Neutronic Design and Fuel Cycle Analysis of a Commercial-Scale Fluoride Salt-cooled High-Temperature Reactor (FHR)

All dates for this event occur in the past.

Scott Lab E435
201 W. 19th Avenue Columbus, OH 43210
Columbus, OH 43210
United States

Speaker: Zuolong Zhu

Abstract:
The fluoride salt-cooled high-temperature reactor (FHR) is a new reactor concept, which combines the fuel designed for high temperature gas-cooled reactors (HTGRs) and the liquid salt coolant developed for molten salt reactors (MSRs), creating a reactor with high output temperatures and the ability to operate at atmospheric pressures, which makes it a leading candidate for the next generation of nuclear power plants. This study began by exploring and characterizing the available design space for a commercial-scale FHR. In order to determine which configurations offered acceptable neutronic performance and met all the design goals, a large number of detailed core parameters were evaluated, such as assembly size, fuel channel pitch, reflector layers, composition of burnable poison, etc. Several core designs with different power levels were developed to meet the needs of a variety of markets. Among the design options, the 165 MWth small core design’s fuel cycle was evaluated in detail (cycle length, fuel burnup, power distribution, temperature coefficient, etc.). It was concluded that erbium-167 in burnable poison significantly contributed to the improvement of the moderator temperature coefficient (MTC). Moreover, the multiplication factor does not have a linear relationship with moderator temperature but shows different degrees of curvature due to thermal scattering law. The magnitude of the temperature perturbation should be carefully selected when calculating the MTC. This phase of work provides an acceptable reference for applying design alternatives to improve feasible designs in the next stage. In the second stage of the present work, a novel core with the movable moderator was proposed based on the prismatic “fuel inside radial moderator” (FIRM) assembly design to further improve fuel cycle economics. The FIRM’s fuel-bearing region is designed to be physically separable from the central fuel cluster region. It is therefore possible to move the central fuel cluster or the fuel-bearing region independently, which is required by the movable moderator design. Furthermore, only the central fuel region would be removed during the refueling, the amount of graphite in the spent nuclear fuel can be reduced. The movable moderator was demonstrated as an innovative concept that not only incorporates the advantages of FIRM, but also improves all aspects of the neutronic performance of the reference FHR design. As an example, movable moderator can effectively extend the fuel cycle length by 45 days for an 18-month fuel cycle. In addition, various design alternatives, including coolant, moderator, and fuel form, were tested in this study. Based on the analyses, each design alternative has its own specific advantages. However, the original design, which with Li2BeF4 (FLiBe) as the coolant, graphite as the moderator, and tri-structural isotropic (TRISO) as the fuel, still performs the best with regard to neutronic performance.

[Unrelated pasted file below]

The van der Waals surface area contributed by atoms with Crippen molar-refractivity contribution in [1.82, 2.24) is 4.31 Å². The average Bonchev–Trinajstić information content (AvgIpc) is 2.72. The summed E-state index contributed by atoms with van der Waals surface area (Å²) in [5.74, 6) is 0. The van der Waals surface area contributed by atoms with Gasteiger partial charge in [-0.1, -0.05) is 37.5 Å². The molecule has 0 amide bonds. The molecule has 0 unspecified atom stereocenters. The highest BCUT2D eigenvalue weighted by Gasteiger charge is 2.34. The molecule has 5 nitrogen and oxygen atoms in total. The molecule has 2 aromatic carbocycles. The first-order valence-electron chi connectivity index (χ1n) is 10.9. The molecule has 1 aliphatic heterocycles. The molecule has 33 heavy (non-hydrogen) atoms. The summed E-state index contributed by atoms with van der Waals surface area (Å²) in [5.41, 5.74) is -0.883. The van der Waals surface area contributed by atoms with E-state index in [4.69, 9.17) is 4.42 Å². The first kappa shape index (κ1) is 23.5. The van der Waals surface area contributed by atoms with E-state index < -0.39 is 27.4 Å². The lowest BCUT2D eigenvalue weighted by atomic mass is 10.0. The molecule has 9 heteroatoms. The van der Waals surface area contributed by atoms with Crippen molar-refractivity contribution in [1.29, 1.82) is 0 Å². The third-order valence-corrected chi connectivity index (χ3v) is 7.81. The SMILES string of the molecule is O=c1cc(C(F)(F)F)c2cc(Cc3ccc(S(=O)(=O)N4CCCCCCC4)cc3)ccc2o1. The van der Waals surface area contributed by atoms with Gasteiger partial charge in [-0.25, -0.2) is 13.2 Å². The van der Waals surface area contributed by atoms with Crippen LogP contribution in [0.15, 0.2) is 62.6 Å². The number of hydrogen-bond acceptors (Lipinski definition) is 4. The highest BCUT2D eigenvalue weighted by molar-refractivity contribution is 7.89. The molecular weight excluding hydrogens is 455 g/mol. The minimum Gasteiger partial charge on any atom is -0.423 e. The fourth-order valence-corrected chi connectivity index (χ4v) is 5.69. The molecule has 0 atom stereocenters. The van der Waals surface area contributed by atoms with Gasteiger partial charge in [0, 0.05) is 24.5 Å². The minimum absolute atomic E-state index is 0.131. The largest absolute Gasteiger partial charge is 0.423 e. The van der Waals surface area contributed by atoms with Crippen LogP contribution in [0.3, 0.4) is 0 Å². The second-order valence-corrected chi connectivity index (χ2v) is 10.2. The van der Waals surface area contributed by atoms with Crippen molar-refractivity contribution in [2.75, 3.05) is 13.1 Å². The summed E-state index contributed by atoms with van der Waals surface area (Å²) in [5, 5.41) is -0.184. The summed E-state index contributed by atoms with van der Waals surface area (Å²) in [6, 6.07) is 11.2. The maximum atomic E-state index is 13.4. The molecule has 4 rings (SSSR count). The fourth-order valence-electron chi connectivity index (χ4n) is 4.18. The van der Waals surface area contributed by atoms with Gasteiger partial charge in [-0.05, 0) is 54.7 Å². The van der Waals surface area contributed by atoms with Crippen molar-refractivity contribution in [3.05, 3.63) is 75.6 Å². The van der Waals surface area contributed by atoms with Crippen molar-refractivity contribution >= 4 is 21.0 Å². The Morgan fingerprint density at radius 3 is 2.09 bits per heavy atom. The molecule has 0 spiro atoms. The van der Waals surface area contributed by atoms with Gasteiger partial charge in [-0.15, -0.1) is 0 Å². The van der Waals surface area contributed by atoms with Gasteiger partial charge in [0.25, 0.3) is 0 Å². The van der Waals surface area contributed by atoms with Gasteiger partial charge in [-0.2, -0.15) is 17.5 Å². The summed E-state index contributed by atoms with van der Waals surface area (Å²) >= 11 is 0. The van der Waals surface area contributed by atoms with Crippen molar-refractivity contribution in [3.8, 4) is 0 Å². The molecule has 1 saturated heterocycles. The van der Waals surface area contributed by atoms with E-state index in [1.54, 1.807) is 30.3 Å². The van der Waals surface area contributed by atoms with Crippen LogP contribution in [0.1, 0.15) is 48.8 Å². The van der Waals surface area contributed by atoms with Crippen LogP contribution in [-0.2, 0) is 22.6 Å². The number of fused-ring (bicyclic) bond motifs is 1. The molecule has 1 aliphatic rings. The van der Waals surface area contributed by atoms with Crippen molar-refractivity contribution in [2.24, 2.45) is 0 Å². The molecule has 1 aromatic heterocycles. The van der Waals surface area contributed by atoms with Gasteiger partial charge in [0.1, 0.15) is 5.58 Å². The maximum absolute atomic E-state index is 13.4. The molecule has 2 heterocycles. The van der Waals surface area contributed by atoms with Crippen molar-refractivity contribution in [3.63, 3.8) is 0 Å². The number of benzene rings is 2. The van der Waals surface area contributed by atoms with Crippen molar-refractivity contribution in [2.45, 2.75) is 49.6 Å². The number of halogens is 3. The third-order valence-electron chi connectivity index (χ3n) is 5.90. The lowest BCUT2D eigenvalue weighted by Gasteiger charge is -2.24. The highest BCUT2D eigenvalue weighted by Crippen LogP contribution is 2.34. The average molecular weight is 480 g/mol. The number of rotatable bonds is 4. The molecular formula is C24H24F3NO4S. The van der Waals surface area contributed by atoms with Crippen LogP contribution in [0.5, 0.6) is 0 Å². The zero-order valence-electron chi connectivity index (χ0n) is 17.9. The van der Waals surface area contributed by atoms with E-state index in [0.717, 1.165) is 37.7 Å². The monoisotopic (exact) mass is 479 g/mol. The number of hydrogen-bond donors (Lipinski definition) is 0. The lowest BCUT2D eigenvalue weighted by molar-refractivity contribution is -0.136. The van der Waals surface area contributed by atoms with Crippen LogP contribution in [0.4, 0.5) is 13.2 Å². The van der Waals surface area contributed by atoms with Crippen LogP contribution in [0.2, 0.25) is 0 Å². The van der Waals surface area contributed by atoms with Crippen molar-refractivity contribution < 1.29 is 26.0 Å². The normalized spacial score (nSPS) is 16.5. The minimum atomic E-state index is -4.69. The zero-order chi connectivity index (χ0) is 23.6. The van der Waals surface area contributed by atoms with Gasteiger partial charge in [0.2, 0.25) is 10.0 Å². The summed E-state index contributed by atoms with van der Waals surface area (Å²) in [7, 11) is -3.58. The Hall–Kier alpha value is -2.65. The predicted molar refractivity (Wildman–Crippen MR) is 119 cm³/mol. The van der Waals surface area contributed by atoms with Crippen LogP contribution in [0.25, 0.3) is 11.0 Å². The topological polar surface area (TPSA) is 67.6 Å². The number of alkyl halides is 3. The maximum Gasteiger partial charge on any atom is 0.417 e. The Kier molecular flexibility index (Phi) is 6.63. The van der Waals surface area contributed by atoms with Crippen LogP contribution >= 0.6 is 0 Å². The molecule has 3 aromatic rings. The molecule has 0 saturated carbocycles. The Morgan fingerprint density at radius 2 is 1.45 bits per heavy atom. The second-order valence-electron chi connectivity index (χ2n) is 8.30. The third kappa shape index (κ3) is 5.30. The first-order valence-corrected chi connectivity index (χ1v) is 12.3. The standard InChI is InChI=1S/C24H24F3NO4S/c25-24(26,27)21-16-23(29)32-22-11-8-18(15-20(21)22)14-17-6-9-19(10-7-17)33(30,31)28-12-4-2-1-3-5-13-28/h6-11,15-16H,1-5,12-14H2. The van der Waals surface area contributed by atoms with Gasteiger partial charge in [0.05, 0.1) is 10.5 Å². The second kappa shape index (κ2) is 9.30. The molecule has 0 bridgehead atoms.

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Committee Members
Associate Professor Dean Wang
Professor Tunc Aldemir
Associate Professor Marat Khafizov
Assistant Professor Richard Vasques

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